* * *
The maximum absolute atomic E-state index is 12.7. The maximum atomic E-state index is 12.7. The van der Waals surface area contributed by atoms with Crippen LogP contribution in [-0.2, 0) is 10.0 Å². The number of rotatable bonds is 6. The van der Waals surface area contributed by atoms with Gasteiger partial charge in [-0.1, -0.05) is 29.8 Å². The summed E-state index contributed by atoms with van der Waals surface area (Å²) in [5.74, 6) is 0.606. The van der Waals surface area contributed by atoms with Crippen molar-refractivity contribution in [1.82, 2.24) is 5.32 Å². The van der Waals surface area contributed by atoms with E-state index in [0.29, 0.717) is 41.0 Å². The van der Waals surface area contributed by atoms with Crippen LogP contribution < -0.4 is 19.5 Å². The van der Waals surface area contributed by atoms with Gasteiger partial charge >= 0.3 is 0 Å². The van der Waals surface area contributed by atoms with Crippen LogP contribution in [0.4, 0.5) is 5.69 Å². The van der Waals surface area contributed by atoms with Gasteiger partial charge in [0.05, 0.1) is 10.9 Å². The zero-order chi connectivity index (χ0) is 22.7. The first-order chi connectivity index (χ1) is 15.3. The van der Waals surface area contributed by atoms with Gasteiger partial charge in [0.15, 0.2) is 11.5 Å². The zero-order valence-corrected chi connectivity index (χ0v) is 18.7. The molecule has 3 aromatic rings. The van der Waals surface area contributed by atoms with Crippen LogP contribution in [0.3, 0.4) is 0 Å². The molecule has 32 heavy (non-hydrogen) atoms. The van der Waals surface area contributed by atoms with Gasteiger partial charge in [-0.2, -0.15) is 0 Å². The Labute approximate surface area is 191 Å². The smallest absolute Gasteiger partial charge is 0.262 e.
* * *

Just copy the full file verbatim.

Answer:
The maximum absolute atomic E-state index is 12.7. The maximum atomic E-state index is 12.7. The van der Waals surface area contributed by atoms with Crippen LogP contribution in [-0.2, 0) is 10.0 Å². The number of rotatable bonds is 6. The van der Waals surface area contributed by atoms with Gasteiger partial charge in [-0.1, -0.05) is 29.8 Å². The summed E-state index contributed by atoms with van der Waals surface area (Å²) in [5.74, 6) is 0.606. The van der Waals surface area contributed by atoms with Crippen molar-refractivity contribution in [1.82, 2.24) is 5.32 Å². The van der Waals surface area contributed by atoms with E-state index in [0.29, 0.717) is 41.0 Å². The van der Waals surface area contributed by atoms with Crippen LogP contribution < -0.4 is 19.5 Å². The van der Waals surface area contributed by atoms with Gasteiger partial charge >= 0.3 is 0 Å². The van der Waals surface area contributed by atoms with Crippen LogP contribution in [0.4, 0.5) is 5.69 Å². The van der Waals surface area contributed by atoms with Gasteiger partial charge in [0.05, 0.1) is 10.9 Å². The zero-order chi connectivity index (χ0) is 22.7. The first-order chi connectivity index (χ1) is 15.3. The van der Waals surface area contributed by atoms with Gasteiger partial charge in [0.15, 0.2) is 11.5 Å². The zero-order valence-corrected chi connectivity index (χ0v) is 18.7. The molecule has 3 aromatic rings. The van der Waals surface area contributed by atoms with Crippen LogP contribution in [0.3, 0.4) is 0 Å². The molecule has 32 heavy (non-hydrogen) atoms. The van der Waals surface area contributed by atoms with Gasteiger partial charge in [-0.2, -0.15) is 0 Å². The Labute approximate surface area is 191 Å². The smallest absolute Gasteiger partial charge is 0.262 e.